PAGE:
LG's latest stab at the tablet market is the G Pad 8.3 which is up against the iPad mini and Nexus 7 among others. Here's our full review of the LG G Pad 8.3 tablet. See also: What is the best tablet you can buy in 2014.
At 8.3in, the G Pad is one of only a few tablets to buck the 10in and 7in trends. Other devices in the niche category include the Samsung Galaxy Note 8.0, Lenovo Yoga Tablet 8 and iPad mini with its 7.9in screen. However, it's close enough to 7in to be compared with that comparatively huge market.
When we first hear about the G Pad 8.3, a price of £259 was on the cards. We thought that sounded pretty good for a premium tablet, but things are even better now we come to review the tablet properly. You can get your hands on the device for just £199 meaning it matches the Nexus 7 2013 model. That's very good value for money when you consider the iPad mini Retina starts at £319.
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LG G Pad 8.3 video review
LG G Pad 8.3: Design and build
The name of the G Pad 8.3 signifies not only the size of the screen but how thin it is, 8.3 mm. The tablet joins the G2 smartphone in the G Series of products and has a similar and stylish design, but doesn't have its buttons on the back. We prefer the black model over the white alternative, but both have a predominately brushed aluminium rear cover with a plastic border at either end.
Although the tablet is designed in portrait mode, it's no problem to spin in 90 degrees into landscape for videos and games or if you just prefer that orientation.
The G Pad 8.3 doesn't feel like a sub-£200 tablet. Indeed, with that aluminium rear cover and nice build quality, it feels quite the opposite. The only moving part is a flap at the top which hides the microSD card slot.
Our main quibble with the design is simply that the tablet gets grubby with fingerprints quite easily, both on the glass front and the metal rear cover.
LG G Pad 8.3: Hardware and performance
That 8.3 in screen has a Nexus 7 matching 1920 x 1200 resolution but spread over a larger surface area means it has a lower pixel density (273 ppi). Nevertheless, it looks great in its Full HD IPS splendour and despite the large screen is easy enough to hold one handed.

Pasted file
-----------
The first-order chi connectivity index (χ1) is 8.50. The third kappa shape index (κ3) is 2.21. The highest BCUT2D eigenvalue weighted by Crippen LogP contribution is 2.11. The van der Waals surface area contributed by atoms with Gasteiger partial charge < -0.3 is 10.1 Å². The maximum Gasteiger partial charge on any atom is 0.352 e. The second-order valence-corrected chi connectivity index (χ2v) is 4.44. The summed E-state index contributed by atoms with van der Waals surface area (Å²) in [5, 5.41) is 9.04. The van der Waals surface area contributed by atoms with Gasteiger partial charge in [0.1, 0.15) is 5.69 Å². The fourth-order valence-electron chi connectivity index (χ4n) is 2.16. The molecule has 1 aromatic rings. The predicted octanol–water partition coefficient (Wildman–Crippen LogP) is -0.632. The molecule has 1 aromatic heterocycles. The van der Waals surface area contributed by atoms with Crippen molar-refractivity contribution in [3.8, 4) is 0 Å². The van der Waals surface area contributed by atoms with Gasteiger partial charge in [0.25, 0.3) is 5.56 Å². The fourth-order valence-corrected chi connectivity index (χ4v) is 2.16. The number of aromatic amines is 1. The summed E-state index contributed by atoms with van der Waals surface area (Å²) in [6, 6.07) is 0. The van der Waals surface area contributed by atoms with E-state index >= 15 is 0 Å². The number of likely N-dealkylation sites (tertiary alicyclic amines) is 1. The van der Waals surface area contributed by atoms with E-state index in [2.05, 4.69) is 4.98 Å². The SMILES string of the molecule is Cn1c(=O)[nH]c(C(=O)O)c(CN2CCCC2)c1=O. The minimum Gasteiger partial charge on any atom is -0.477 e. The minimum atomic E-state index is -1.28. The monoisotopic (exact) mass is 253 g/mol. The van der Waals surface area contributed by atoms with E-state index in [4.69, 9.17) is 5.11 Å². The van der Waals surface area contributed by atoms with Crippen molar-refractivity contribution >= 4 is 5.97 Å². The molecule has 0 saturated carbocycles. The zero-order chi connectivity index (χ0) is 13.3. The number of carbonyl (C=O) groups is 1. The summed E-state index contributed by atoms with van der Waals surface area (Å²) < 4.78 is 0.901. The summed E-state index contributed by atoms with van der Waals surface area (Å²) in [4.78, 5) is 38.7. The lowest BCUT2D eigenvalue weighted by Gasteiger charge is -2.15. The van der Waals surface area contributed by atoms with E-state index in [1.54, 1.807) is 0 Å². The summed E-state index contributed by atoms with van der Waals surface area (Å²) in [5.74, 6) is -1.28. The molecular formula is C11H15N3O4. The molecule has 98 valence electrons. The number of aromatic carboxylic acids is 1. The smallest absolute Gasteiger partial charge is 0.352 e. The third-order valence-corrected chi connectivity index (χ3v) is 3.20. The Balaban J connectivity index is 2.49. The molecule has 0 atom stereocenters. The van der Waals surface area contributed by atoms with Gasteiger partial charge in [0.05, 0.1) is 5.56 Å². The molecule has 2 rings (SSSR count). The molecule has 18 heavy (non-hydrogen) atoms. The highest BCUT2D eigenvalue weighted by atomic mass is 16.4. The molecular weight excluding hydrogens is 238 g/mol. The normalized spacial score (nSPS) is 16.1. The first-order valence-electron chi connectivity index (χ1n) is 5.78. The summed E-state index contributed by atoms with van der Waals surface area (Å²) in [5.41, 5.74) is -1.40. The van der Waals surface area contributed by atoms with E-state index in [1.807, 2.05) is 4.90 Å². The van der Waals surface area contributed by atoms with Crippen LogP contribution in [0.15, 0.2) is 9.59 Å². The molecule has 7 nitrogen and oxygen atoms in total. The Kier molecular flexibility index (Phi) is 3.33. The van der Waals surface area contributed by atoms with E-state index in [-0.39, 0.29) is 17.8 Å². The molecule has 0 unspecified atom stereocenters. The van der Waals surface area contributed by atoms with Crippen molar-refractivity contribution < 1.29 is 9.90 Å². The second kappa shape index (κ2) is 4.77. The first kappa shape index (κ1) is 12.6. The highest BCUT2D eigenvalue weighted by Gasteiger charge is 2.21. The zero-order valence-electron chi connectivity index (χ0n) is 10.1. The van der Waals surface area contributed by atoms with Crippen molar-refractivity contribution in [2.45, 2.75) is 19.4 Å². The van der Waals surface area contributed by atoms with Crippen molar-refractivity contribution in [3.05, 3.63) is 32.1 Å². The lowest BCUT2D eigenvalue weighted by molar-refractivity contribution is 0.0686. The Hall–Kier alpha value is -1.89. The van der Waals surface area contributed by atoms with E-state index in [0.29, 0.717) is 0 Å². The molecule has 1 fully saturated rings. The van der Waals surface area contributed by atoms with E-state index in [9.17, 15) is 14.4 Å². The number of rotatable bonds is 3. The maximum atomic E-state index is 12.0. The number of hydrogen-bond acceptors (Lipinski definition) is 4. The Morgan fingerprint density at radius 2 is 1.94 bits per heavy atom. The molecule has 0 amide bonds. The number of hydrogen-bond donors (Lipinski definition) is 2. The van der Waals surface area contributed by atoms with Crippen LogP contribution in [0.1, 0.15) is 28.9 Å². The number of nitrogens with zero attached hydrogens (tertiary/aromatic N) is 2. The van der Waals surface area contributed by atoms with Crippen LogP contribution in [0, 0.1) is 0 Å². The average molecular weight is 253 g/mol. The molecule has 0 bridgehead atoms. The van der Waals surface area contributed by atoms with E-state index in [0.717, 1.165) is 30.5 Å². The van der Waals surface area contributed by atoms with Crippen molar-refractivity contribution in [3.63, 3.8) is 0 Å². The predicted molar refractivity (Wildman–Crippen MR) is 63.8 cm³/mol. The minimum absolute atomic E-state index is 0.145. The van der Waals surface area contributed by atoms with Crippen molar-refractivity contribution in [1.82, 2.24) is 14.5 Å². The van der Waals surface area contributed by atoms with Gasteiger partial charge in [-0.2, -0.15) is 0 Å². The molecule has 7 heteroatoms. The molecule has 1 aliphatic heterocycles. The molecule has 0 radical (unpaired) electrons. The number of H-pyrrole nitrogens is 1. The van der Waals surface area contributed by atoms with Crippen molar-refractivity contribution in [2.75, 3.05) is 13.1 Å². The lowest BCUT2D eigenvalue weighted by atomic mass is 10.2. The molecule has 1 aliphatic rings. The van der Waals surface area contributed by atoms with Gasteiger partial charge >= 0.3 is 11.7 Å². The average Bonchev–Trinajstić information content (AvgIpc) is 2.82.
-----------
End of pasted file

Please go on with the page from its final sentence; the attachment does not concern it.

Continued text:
Driving the G Pad 8.3 is a snappy 1.7 GHz Qualcomm Snapdragon 600 quad-core processor and a healthy 2 GB of RAM. It's using Krait 300 cores and an Adreno 320 GPU. It scored 1803 in Geekbench 3, 14fps in the GFXBench 2.7 T-Rex graphics test and 1226ms in SunSpider browser test. These are good but nothing to write home about.
Performance is good but it's certainly not flawless. The main problem we have with the G Pad in this area is the occasionally laggy loading time of the homescreen interface. It doesn't happen all the time but sometime when you quit out of an app, your app icons and widgets can take a second or two to appear, leaving you with just the wallpaper until they arrive.
Luckily this is not a constant issue and switching between apps, web browsing and other tasks are all smooth.
Although there's just 16 GB of internal space on offer, storage is a plus point since the G Pad has one up on its key rivals - a microSD card slot for up to 64 GB more. The Samsung Galaxy Note 8.0 is an alternative which has expandable storage.
It's unsurprising to see dual-band Wi-Fi and Bluetooth built-in although it's worth pointing out that the former doesn't use the latest 11ac standard. The G Pad 8.3 also doesn't have NFC but it has an arguably handier feature in the form of an infrared transmitter meaning you can use it as a remote control for your TV and other devices around your home – with exceptions, anything with a traditional remote control.
It's fairly easy to setup and the QuickRemote function is a standalone app as well as getting its own section of the notification bar which can be switched on and off.
The G Pad 8.3 has 16- or 32 GB of internal space and has one up on its key rivals - a microSD card slot for up to 64 GB more. The Samsung Galaxy Note 8.0 is an alternative which has expandable storage.
The G Pad runs Android 4.2.2 Jelly Bean with a few additional features from LG. 'KnockON' allowing the screen to be switched on with a double tap which is super handy. 'Slide Aside' is a handy although slightly unnecessary alternative to the built-in Android multi-tasking. You can slide three apps off to the left with a three finger gesture and get them back with the opposite. 'QSlide' allows you to load up multiple, what are effectively small apps, which can be made transparent while you work in the background.